In fact, we are going through a similar process today. While everyone else was silent in Turkey, women were on the streets. Just before the pandemic, feminist strikes, for example, were taking place one after another around the world. In these respects, women’s struggle, women’s actions, feminist strikes are actions through which women’s reason and power leave their mark. Moreover, women’s movements contain features that approach Luxemburg’s description, both in terms of organization and agency.

There are two important primary sources Dunayevskaya refers to when interpreting Marx: Economic and Philosophic Manuscripts of 1844 and the Ethnological Notebooks. The author believes that there is a continuity that flows between these two works, which are part of early and latter works of Marx. (And by doing so, she refutes the structuralist/Althuserrian proposition that points at an epistemological break in Marx.) When I take the article you published in Çatlak Zemin into account, for the most part, you seem to agree with Dunayevskaya’s interpretations of the Ethnological Notebooks – a work you deem important as well.

Dunayevskaya thinks these notebooks are groundbreaking. She thinks they provide a new perspective to see Marx’s works as a whole. According to Dunayevskaya, Marx, just like in his earlier works, focuses on humanism in these notebooks. His interest lies beyond class struggle; he is interested in the values and social organization of pre-capitalist, non-European societies, as well as the relationship of women and men in these societies. Dunayevskaya considers these as parts of Marx’s conceptualization of “permanent revolution”.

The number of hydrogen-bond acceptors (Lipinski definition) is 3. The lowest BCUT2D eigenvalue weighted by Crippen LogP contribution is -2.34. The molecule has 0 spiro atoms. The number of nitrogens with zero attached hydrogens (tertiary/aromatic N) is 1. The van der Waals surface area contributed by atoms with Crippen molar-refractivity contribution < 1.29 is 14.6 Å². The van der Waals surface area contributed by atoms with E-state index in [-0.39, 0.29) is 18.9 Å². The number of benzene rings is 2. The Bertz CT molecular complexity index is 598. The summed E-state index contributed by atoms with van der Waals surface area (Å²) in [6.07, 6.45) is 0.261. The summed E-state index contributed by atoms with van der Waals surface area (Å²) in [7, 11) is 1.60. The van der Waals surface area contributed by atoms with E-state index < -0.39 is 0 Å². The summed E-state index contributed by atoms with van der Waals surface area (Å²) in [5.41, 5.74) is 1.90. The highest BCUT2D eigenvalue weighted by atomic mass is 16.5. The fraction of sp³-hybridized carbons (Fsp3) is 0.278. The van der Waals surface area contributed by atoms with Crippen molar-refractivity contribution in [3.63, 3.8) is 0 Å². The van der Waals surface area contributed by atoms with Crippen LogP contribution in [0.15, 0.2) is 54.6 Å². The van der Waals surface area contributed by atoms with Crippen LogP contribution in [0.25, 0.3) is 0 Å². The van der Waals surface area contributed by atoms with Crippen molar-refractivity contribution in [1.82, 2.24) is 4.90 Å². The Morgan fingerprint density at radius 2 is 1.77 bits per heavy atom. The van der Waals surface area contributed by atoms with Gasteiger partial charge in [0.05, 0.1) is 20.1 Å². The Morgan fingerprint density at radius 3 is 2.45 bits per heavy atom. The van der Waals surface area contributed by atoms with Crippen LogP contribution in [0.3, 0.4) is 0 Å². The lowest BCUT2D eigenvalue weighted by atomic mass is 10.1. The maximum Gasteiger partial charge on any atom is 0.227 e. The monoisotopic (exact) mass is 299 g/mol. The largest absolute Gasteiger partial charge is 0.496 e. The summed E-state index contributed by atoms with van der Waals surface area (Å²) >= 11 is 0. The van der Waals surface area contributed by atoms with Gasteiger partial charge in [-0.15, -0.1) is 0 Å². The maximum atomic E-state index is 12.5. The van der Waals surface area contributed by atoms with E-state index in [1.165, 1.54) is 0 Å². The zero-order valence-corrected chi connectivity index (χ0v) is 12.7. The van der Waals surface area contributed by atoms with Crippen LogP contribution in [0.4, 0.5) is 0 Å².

I, like Dunayevskaya, find The Ethnological Notebooks groundbreaking. These notebooks are based on his ethnographic studies from 1881-1882. They are far from completed works; they comprise long quotations, unfinished sentences, ironic comments on quotations, and references from history and mythology. Despite all that, the reason I find these notebooks groundbreaking is that Marx devoted his time to (studying) ethnology instead of completing the second and third volumes of Das Kapital. I don’t think that this study has a much different purpose to the overall goal of Das Kapital. On the contrary, I believe that they are an extension of Marx’s life goal. As Stanley Diamond underlines, Marx was trying to further concretize the “human possibilities” idea he had developed as a young philosopher. I believe it corresponds to a “dialectical turn”– as Christine W. Gailey calls it. In this regard, The Ethnological Notebooks and 1844 Manuscripts both revolve around themes of human liberation, unequal relationship between women and men, and suppression of women. The notebooks leave me thinking that Marx was tracing the origins of social inequality. It’s as if he is trying to understand how egalitarian societies, like the Iroquois peoples Morgan wrote about, transformed into a society built on –gender-based– inequalities, class differences, and gave birth to states. How egalitarian relations produced inegalitarian relations, he is trying to understand the dialectics of that. But he doesn’t stop there, what he sees in communal societies like that of Iroquois peoples is the seed of socialist/communist societies of the future: ““the most advanced among the most ancient”  he points at the seeds of socialist tendencies in primitive, communal societies.